NEW ORLEANS, U.S. port and commercial center near the mouth of the Misxsissippi River in the State of *Louisiana . Before Hurricane Katrina struck the city on August 29, 2005, had an estimated population of approximately 1,200,000, of which about 12,000 were Jewish. As of January 2006, the future of the city, and its Jewish population remained uncertain. All but one of its major synagogues had been reopened, but the flood damage had wiped out large residential areas.
New Orleans was founded in 1718 by the French, who, six years later enacted The Code Noir, or Black Code, which regulated the slave population, but also contained a clause expelling Jews from the territory. There are no records of transient Jewish traders until the arrival of Isaac Rodrigues Monsanto in 1757. He and his family were Dutch Sephardic Jews who had settled in Curaçao until they braved the Code Noir to settle in New Orleans. The French, in their usual lax fashion, ignored the laws and allowed them to prosper, until the cession of Louisiana to Spain following the French and Indian War. In 1769, the Spanish governor Don Alejandro O'Reilly expelled the Monsanto family because they were Jewish, and confiscated their money and property. They fled to Pensacola, then an English territory, but soon were allowed to return minus their possessions.
After the Louisiana Purchase in 1803, and the dissolution of the Code Noir, New Orleans became more attractive to Jewish pioneers.
Judah *Touro , later a wealthy merchant and philanthropist, arrived in 1802, and Ezekiel Salomon, son of the American Revolution patriot Haym *Salomon , was a governor of the United States Bank in New Orleans from 1816 to 1821. Two more Jews who later achieved high position settled in the city in 1828: Judah P. *Benjamin , later Secretary of State of the Confederacy, and his cousin, Henry M. Hyams, later lieutenant governor of Louisiana. In the 1830s Gershom Kursheedt, who became the first communal leader, arrived in New Orleans; his nephew, Edwin Isaac Kursheedt, was a colonel in the Washington Artillery, the historic New Orleans regiment.
Shaarei Chessed, the first synagogue, was chartered in 1828. In 1848 James C. Gutheim of Cincinnati was invited to serve as rabbi. The Portuguese Congregation, Nefutzoth Yehudah, was founded in 1845. Temple Sinai, the first Reform congregation, founded in 1870, recalled Rabbi Gutheim to New Orleans from Temple Emanu-El in New York, to be its first rabbi. The first two congregations merged in 1881 to become what later was called Touro synagogue, which was reformed by 1892. Congregation Gates of Prayer, organized in 1850, was Reform by the turn of the century. The Reform congregations have the largest number of members, followed by Shir Chadash, New Orleans's only Conservative congregation, which resulted from the merger of Tikvat Shalom and Chevra Tehillim. Congregation Beth Israel (1904), and Agudas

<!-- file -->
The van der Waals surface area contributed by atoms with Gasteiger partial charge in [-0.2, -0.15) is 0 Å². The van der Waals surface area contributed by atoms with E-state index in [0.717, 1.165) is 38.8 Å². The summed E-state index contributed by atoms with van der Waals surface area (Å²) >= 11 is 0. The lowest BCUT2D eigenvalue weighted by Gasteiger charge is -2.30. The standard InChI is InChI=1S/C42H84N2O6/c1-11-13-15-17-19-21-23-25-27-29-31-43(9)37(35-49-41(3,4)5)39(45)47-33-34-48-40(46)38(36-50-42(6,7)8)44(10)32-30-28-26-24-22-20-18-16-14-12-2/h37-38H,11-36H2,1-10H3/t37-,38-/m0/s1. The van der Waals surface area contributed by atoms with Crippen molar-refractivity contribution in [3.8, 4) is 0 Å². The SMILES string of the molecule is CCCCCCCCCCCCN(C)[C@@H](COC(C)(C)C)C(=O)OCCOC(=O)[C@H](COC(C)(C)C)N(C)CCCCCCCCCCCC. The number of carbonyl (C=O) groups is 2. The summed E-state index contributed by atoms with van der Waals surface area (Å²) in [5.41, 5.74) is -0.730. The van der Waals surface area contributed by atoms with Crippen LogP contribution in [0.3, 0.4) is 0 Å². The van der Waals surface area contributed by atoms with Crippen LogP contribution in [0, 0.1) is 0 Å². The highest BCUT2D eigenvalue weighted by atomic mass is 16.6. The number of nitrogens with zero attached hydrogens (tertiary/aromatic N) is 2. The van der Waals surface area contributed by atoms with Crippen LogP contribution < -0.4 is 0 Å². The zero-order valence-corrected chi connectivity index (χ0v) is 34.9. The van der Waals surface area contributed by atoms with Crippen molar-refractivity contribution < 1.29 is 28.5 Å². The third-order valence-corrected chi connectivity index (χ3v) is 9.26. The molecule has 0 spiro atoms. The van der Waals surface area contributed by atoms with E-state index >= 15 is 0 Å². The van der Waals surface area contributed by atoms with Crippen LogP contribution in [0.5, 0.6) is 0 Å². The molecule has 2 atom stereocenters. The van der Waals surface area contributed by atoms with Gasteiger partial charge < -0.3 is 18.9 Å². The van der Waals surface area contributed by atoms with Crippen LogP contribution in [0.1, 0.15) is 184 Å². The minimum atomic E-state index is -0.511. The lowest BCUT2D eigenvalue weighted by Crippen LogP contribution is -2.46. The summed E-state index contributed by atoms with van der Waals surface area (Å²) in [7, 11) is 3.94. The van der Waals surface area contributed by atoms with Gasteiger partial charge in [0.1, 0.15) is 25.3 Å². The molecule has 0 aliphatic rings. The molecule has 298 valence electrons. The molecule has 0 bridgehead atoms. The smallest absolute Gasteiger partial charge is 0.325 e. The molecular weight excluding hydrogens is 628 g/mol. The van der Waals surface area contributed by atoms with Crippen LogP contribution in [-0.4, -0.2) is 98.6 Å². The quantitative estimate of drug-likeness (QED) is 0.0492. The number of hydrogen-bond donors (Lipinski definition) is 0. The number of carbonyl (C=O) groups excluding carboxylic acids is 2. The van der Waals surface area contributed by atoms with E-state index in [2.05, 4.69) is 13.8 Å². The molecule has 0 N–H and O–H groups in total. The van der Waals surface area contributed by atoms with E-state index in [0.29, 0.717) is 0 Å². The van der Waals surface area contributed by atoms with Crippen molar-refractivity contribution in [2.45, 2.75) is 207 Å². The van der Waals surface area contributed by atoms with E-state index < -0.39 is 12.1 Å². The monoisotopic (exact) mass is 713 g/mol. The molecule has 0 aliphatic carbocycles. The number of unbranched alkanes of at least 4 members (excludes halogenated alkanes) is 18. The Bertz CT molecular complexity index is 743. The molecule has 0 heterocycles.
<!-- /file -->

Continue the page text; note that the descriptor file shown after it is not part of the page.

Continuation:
Achim Anshe Sfard (1896) remain the only Orthodox synagogues.
Beth Israel's Synagogue, located near Lake Pontchar-train, was inundated with over ten feet of water during Hurricane Katrina.
The Hebrew Benevolent Association, which funded many Jewish organizations, was founded in 1844. Touro Infirmary, still serving New Orleans, was founded by Judah Touro in 1852. The Jewish Widows and Orphans Home, later the Jewish Orphans and now Jewish Regional Services, was founded in 1856, and the Young Mens' Hebrew Association was founded in 1891. In 1913, 18 separate Jewish welfare and charity organizations merged to form the forerunner of the Jewish Welfare Federation.
Architects of the mid-19th century New Orleans were businessmen like Isidore Newman, Leon Godchaux, and Julius Weis, who led by example in creating and supporting Jewish institutions.
Among some of the prominent Jews of New Orleans in the late 19th and 20th centuries were the attorney Monte M. Lemann; Isaac Delgado, who gave the city its art museum; Samuel *Zemurray , president of the United Fruit Company; Captain Neville Levy, chairman of the Mississippi River Bridge Commission; Percival Stern, benefactor of Tulane and Loyola universities, Newman School, and the Touro Infirmary; Mr. and Mrs. Edgar B. Stern, who supported many institutions and schools as did Malcolm Woldenberg, Steven Goldring, and Sydney J. Besthoff III, whose extensive sculpture collection now graces the New Orleans Museum of Art. Jews have served as presidents and board members of practically all cultural, civic, and social-welfare agencies. Originally, because of its unhealthy climate and poor economy, New Orleans received little of the Eastern European Jewish immigration to America, although a small but vibrant group of Eastern European Jews settled in the Dryades Street neighborhood, with its own kosher markets, Orthodox synagogues, and small shopkeepers. In 2005 that neighborhood had, like the lower east side of New York, completely lost its Jewish flavor, and, like most of America, New Orleans Jews have bonded into a single community, forgetting their origins. In the aftermath of Hurricane Katrina they faced a challenge which exceeded even the Civil War and Reconstruction difficulties, as they sought to return to their city, their jobs, their flooded homes, and their synagogues.
The Jewish Historical Publishing Company of Louisiana, History of the Jews of Louisiana (1905); B.W. Korn, Early Jews of New Orleans (1969); L. Huehner, Life of Judah Touro (1946); Greater New Orleans Archivist, Jews of New Orleans, an Archival Guide, I. Lachoff and C.C. Kahn, The Jewish Community of New Orleans (2005).
[Catherine Kahn and
Irwin Lachoff (2nd ed.)]
Source: Encyclopaedia Judaica. © 2008 The Gale Group. All Rights Reserved.